The Parent of Misery

Once snubbed as unrefined and immature by the international wine community, American wine, led by the Napa Valley, has achieved worldwide acclaim.

Despite its newfound prominence, winemaking has a long tradition in America, and has especially deep roots in the rich red clay of Virginia. Both English settlers in Virginia and Spanish missionaries in California brought wine grapes to North America. While the California missionaries were primarily interested in sacramental wine, the vines brought to the Jamestown Colony in Virginia were to serve a dual purpose.

At Jamestown, wine was to be produced and consumed by settlers as a substitute for clean drinking water, which was always in short supply. To their astonishment, they found an abundance of native vines growing around the settlement in 1607. Moreover, England saw this “New World” as a potentially fruitful vineyard. While almost continuously warring with France and Spain, two of the world’s primary wine producers, England needed an uninterrupted and inexpensive supply for her wine needs. In 1619, the Jamestown Assembly passed “Acte 12,” which required colonists to cultivate ten vines yearly or suffer severe consequences. Unfortunately, the imported vines died and the native grapes produced only “rath wine.” These early efforts quickly ceased as tobacco emerged as a more viable cash crop for the colonies.

After Jamestown, colonial planters up and down the East Coast dabbled in private wine making. The first commercial winemaking effort in America began in 1773 when an Italian merchant and physician, Phillipo Mazzei, landed in Virginia with a crew of Italian vignerons. He was intent on cultivating Mediterranean delectables such as grapevines, olive trees, citrus trees, and silkworms in the Shenandoah Valley of Virginia.

While traveling with Virginia business entrepreneur Thomas Adams to a site in Augusta County, Mazzei visited Monticello. During an early morning stroll, the ever-charming Jefferson persuaded the Italian to purchase a parcel of land adjacent to Monticello, and sweetened the offer with a gift of 200 acres of his own plantation. As Mazzei recalled the deal many years later, When we returned all the others had risen, and Mr. Adams, seeing Mr. Jefferson said “I see in your face that you have taken him me, and I expected it. ” Jefferson without paying any attention to him, looked at the table and said “Let’s take breakfast; and later we’ll arrange everything.”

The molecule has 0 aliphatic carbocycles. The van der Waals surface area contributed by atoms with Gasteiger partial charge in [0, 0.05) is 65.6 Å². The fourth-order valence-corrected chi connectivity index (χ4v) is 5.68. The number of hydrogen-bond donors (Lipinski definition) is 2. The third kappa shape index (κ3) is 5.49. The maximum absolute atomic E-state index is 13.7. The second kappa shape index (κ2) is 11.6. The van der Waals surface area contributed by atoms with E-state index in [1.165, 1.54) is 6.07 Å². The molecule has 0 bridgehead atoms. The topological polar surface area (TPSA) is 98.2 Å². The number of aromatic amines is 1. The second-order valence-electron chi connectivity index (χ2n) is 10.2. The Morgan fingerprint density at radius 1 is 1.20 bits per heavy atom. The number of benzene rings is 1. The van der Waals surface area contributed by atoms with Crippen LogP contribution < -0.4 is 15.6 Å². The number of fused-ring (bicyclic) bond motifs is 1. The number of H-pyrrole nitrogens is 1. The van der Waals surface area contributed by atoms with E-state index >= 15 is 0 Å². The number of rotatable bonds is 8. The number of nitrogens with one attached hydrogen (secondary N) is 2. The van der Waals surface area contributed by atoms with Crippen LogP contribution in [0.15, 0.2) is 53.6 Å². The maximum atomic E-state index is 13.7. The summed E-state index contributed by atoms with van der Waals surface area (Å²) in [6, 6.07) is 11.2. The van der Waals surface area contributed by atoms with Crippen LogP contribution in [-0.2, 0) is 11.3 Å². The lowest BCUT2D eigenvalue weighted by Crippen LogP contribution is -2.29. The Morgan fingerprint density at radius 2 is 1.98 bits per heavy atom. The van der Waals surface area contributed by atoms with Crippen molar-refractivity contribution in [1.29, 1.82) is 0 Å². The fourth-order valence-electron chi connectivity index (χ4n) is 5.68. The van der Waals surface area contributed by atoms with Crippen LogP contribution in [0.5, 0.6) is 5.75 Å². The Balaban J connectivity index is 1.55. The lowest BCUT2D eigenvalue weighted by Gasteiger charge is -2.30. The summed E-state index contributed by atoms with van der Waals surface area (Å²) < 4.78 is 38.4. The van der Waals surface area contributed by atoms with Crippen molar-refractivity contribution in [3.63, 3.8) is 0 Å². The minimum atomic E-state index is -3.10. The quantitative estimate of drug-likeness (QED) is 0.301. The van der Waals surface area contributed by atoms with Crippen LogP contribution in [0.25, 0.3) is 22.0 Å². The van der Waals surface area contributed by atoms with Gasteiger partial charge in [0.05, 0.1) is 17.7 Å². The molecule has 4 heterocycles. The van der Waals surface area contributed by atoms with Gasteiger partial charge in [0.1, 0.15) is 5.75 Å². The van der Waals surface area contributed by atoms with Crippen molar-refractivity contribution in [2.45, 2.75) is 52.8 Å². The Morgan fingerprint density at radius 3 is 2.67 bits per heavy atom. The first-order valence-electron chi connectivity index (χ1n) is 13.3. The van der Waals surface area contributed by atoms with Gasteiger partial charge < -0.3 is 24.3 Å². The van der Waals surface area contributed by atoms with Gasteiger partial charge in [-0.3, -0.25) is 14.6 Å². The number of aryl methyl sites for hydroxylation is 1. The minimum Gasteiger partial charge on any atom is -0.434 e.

Mazzei named his new villa “Colle,” or hill, and began his enterprise. He thought the red soil and temperate climate of Virginia to be superior to that of Italy and the abundance of native vines growing on his property impressed him. Mazzei wrote, “In my opinion, when the country is populated in proportion to its extent, the best wine in the world will be made here.” Jefferson encouraged his Italian friend, and helped him raise money for their endeavor from such notables as George Washington, George Mason, and Virginia Royal Governor Earl Dunmore. Mazzei’s enthusiasm for the American Revolution superseded his interest in producing wine, and he and his men enlisted in the Virginia Militia.

During his brief stint in Albemarle County, his cohorts produced only a few bottles of wine made from native vines and none from European stock, and both Jefferson’s and Mazzei’s abandoned vineyards fell prey to neglect. In a letter to George Wythe in 1787, Jefferson describes his winemaking efforts as “The Parent of misery.” To add insult to injury, warhorses from a Hessian prisoner of war renting Colle trampled out the vineyards completely. It would be another 35 years before Jefferson again planted grapes at Monticello.